Ideally, we should love our homes because they are a place where we can truly relax. It is also where your family will grow and thrive. But for this to be possible, there needs to be a safe environment. This is so crucial because not only is your family’s safety at stake here, but it can be easy to underestimate the hazards inside your home. Of course, I’m not trying to scare anyone but it never hurts to be safe! Here are a few things you need to remember to check.
Protecting against falls
Injuries from falling are one of the most common ways to hurt yourself in your own home. Spillages, steep stairs, and clutter can all cause falls. Luckily, there are ways to prevent this.
Ensure that staircases aren’t too slippery, with flooring that is in good conditions or a securely-fixed stair runner. If you have small children, make sure you have secure safety gates.
Keep all pathways clear of clutter—with children, toys can be a big problem if there are too many. Teach your kids to clean up after they have finished playing with toys. When they want to play with a toy, a one-in, one-out policy works great. It is also a good idea to keep electronics’ cords organised.
Finally, make sure that there are no wet floors, especially in the bathroom and kitchen. If there is a spillage, be sure to wipe it right away. Put in secure rugs, towels, or non-slip stickers so that bathroom and shower floors aren’t slippery.
Identifying fire hazards
Fire is a serious hazard that everyone should watch out for. The first thing you should do is to make sure your home has fire alarms in all areas. If you do, you’ll need to change the batteries once a year. With the wave of smart home gadgets, there are now smart sensors, such as the Nest Protect, that allow you to monitor from your phone.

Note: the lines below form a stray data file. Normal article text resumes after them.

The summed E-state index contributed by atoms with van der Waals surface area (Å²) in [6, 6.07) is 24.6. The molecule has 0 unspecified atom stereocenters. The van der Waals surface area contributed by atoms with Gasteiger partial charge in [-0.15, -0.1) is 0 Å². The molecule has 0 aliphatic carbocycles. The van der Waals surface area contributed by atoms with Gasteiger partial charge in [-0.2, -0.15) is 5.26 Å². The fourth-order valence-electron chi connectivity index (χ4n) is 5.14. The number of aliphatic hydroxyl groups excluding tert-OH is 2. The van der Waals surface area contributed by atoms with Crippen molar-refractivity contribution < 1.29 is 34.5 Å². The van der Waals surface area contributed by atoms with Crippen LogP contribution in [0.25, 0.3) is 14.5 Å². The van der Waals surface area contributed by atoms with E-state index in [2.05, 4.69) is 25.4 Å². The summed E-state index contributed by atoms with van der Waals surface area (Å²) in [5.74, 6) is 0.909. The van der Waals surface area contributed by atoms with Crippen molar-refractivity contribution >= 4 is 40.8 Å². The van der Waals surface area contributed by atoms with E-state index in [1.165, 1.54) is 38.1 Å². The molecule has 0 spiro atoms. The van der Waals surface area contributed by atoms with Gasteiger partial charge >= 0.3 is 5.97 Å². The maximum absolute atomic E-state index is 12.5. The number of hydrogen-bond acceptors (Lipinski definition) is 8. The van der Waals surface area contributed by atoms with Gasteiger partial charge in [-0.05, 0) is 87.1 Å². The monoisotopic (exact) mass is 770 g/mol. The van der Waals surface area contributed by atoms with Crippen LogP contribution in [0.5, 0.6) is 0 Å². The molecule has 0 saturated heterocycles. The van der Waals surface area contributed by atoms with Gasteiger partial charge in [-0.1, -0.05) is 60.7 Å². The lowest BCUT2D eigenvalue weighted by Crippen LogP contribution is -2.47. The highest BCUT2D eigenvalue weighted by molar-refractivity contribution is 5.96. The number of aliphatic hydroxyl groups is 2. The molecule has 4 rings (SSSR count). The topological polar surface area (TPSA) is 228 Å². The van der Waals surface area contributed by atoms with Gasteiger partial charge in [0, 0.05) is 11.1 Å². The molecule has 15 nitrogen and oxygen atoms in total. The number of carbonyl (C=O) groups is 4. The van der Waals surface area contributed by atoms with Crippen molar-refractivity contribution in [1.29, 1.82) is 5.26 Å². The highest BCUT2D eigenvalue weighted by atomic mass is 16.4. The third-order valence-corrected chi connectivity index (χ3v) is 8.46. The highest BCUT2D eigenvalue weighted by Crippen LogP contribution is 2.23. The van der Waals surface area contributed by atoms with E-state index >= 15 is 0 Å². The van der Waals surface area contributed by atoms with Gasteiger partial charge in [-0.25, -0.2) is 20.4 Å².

If you like to use candles a lot, be sure to never light them near loose cloth like blankets or curtains. Also, place them in areas where they can’t be easily knocked over and always keep an eye on them. Electric candles are a safe substitute that still provides the warm glow and ambiance that real candles have.
Additionally, don’t overuse electric outlets. Instead, purchase one or two power bars with surge protection. This reduces the risk of overloading your outlets and prevents fires. If you hear sizzling, feel the plastic plate is warm, or notice that power is cutting on and off, it’s a sign you might be overloading your outlet.
Checking for carbon monoxide
Carbon monoxide (CO) exposure can lead to headaches, dizziness, nausea, weakness, breathing problems, and even death. It is odour and colourless, making it difficult to detect. This is why it’s so important to have regular CO safety checks.
Install a carbon monoxide detector in your home so that you’ll know if there are any CO leaks. Most detectors plug into any electrical outlet, so it is incredibly easy to install. With a detector, you’ve taken the first step to protection from carbon monoxide.
The next thing you need to do is to check that all appliances that burn gas, oil, or coal are working properly. To be sure, have them serviced by a qualified professional. For example, your gas-powered central heating should be checked by a Gas Safe-registered engineer annually. In particular, boilers are one of the most common sources of carbon monoxide, so it is necessary to have yours inspected regularly.
Preventing cuts, burns, and poisoning
Cuts, burns, and poisoning can be prevented by proper storage. Put dangerous items away in drawers, cabinets, and containers that can’t be easily accessed by your children. Ensure you properly store tools away in their toolboxes, high shelves, and sheds—in particular, never leave garden tools lying around if your kids like to play outside.
Prevent accidental poisoning by storing medicine and chemicals properly. Again, you’ll need to keep these out of sight and reach of your children, either by putting them in a high cupboard or installing safety locks.
Finally, although burns might not seem likely, there are still a few hazards to deal with in your home. For example, activate your dishwasher’s lock to stop your kids opening. The heat and steam from the end of the cycle can cause burns. Additionally, keep matches and lighters hidden away, and place stove knob covers as a safety measure.